Adelson hires another lobbying firm in crusade against i-gaming

By Emma Rumney
Casino magnate and G.O.P mega-donor Sheldon Adelson has recruited former Republican congressman Connie Mack and his firm Mack Strategies into his crusade against i-gaming.

Breaking from the majority of the industry, the Las Vegas Sands CEO has vowed to do whatever it takes to wipe out online gambling in the US, no expenses spared.

New lobbying disclosure records show that Mack will be tasked with supporting Adelson and his Coalition to Stop Internet Gambling (CSIG) by lobbying for the Restoration of America’s Wire Act via a federal bill closely tied to Adelson and introduced by Sen. Lindsey Graham (R – S.C.) and Rep. Jason Chaffetz (R – Utah) in April.

The bi-partisan bill would close the loophole that means the Interstate Wire Act of 1961 only applies to sports betting, as interpreted by the Department of Justice in 2011.

After recently hiring another lobbying firm The Keelen Group, Mack Strategies is to become the second firm in only a few weeks to be recruited by Adelson to lobby on “federal policy issues related to internet gaming”.

Mack is a former Republican member of the House of Representatives for Florida’s 14th district and the ex-husband of Mary Bono, also a former G.O.P house member for California and current pro-online gambling lobbyist for rival group the Coalition for Consumer and Online Protection (CCOP).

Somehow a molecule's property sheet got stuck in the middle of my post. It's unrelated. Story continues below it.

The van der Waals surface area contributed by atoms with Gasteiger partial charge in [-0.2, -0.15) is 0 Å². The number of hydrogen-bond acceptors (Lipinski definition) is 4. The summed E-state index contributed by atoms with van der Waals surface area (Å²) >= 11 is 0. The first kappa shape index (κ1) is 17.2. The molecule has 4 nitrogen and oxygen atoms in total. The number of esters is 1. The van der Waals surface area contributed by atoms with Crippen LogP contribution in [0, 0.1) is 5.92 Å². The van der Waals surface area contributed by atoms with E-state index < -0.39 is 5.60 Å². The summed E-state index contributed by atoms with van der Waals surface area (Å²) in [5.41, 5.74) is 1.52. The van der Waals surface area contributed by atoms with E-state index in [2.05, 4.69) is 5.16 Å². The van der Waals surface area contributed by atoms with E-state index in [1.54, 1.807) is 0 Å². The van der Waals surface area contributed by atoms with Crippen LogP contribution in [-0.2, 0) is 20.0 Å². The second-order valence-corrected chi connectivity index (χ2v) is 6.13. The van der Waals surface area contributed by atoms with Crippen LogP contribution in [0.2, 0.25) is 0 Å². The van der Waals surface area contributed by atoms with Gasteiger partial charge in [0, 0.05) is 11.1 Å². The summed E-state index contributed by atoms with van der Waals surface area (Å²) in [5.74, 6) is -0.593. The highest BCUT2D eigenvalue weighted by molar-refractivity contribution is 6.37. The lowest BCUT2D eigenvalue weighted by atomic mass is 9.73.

The CCOP was formed last year, shortly after the CSIG, to counter Adelson’s attack on i-gaming along with the Poker Players Alliance.

Adelson’s efforts have had some success with the American Gaming Association (AGA) withdrawing their support for i-gaming due to the dispute between Adelson and competitors such as Caesars – all of whom are members of the association.

A few days ago the CSIG announced it had won the support of the New York Association of Chiefs of Police.

While Adelson cites moral reasons to explain his stubborn opposition to i-gaming, many believe it is to protect his own interests which are invested mostly within land-based casinos.

Overall, seven lobbying firms have been hired by Sands this year to hinder the spread of legalised online gambling.

Politico reports that Adelson has paid over $200,000 to lobbying firms in the first three months of 2014 alone.

A small fee when compared to the more than $90m he donated to the G.O.P in the run up to the last election, not to mention the amounts he is rumoured to have spent convincing political beneficiaries to join his cause since then.


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